For decades the long-standing contender for the ideal lawn grass was Kentucky bluegrass. Kentucky bluegrass has been the creme-de-la crop when it comes to a show-stopping landscape, primarily due to its rich and vibrant color. If you know a little something about different types of grass, you might be aware of a couple of other varieties of popular lawn grass: fescue and perennial ryegrass.
Fescues are a very low maintenance variety of grass and work best in shady lawns. Perennial ryegrass, however, has been labeled as a “nurse” grass due to its quick germination. There is much more to know about perennial ryegrass aside from its ability to germinate. Here are its pros and cons.
Benefits of Perennial Ryegrass
As mentioned above, perennial ryegrass germinates rapidly, approximately maturing from seed to grassy lawn within three weeks. It is typically blended with other variants – including Kentucky bluegrass – to help speed up the germination process and protect the grass during its growth.
Perennial ryegrass is very resilient and durable. It is as low maintenance as fescues and resistant to many diseases and wraths of insects. The color is paler compared to Kentucky bluegrass, but it still makes for a beautiful display. The turfs at the Master’s national golf club and the Wimbledon Tennis club use varieties of perennial ryegrass.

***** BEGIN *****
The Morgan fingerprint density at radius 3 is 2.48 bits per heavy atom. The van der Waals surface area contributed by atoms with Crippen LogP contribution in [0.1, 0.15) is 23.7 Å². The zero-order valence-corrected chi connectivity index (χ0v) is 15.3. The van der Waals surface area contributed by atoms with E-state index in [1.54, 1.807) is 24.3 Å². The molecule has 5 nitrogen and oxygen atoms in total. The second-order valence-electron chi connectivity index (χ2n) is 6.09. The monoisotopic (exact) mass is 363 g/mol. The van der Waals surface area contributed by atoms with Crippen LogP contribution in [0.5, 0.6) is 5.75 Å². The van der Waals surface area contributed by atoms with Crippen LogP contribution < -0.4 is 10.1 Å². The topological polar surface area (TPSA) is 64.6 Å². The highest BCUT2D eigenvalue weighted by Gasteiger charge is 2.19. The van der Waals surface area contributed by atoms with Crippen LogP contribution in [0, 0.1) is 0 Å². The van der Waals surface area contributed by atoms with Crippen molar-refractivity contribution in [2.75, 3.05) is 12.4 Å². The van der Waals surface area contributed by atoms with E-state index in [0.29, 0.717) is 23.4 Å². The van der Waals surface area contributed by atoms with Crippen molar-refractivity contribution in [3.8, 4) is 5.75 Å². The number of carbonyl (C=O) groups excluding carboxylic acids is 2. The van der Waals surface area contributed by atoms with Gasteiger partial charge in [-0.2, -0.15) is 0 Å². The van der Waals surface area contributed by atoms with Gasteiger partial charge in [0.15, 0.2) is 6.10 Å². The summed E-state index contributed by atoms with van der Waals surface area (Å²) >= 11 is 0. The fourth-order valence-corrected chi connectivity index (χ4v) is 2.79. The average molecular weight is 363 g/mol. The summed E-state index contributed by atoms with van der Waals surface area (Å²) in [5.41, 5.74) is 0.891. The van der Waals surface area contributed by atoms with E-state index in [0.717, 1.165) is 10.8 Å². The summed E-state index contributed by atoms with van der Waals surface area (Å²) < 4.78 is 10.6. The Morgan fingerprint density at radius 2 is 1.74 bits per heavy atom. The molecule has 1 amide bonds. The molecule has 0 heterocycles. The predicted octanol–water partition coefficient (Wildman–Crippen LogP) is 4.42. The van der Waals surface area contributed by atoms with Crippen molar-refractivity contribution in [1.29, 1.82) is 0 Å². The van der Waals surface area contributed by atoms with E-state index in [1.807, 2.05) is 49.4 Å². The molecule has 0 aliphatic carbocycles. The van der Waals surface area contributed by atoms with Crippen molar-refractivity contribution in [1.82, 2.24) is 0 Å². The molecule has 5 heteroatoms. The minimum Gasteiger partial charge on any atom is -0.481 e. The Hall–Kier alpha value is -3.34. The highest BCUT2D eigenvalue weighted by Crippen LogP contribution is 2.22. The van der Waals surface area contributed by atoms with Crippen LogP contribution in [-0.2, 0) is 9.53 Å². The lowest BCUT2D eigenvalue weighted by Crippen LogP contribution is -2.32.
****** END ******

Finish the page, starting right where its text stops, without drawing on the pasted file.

Possible Issues With Perennial Ryegrass
The most common problem with perennial ryegrass is its growth. It is common for this grass to grow in clumps, which can make it difficult to spread. This mean that although the grass is rapidly growing, the lawn can appear to be spotty and patchy and it will require extra maintenance to fill. To fix this it is advised to reseed the barren areas as it likely won’t fill in naturally. Unlike fescues, it is much better to plant perennial ryegrass in sunnier regions because it can have a difficult time growing in the shade.
The texture can be unpleasant for some and it can be difficult to mow with cheaper lawnmowers. Because the surface is much more coarse, when cutting with a dull mower the blade of the leaf will be shredded up, rather than cut down. Perennial ryegrass is vulnerable to cold temperatures, and it is not advised to plant in areas with harsh climates. That being said, it bodes well in transitional periods.
Taking Care of Perennial Ryegrass
Perennial ryegrass is not annual ryegrass. So if you’re looking to take care of your lawn, do not mix up the two species. Perennial ryegrass, as its name suggests, is a perennial. This means it will regrow every year. Annual ryegrass is a cheaper variety because its life is shorter and it will die out every year.
Burke, K. (2019, January 30). You Should Consider Growing Your Own Perennial Ryegrass. Retrieved from https://www.thespruce.com/perennial-ryegrass-a-serious-lawn-contender-2153133.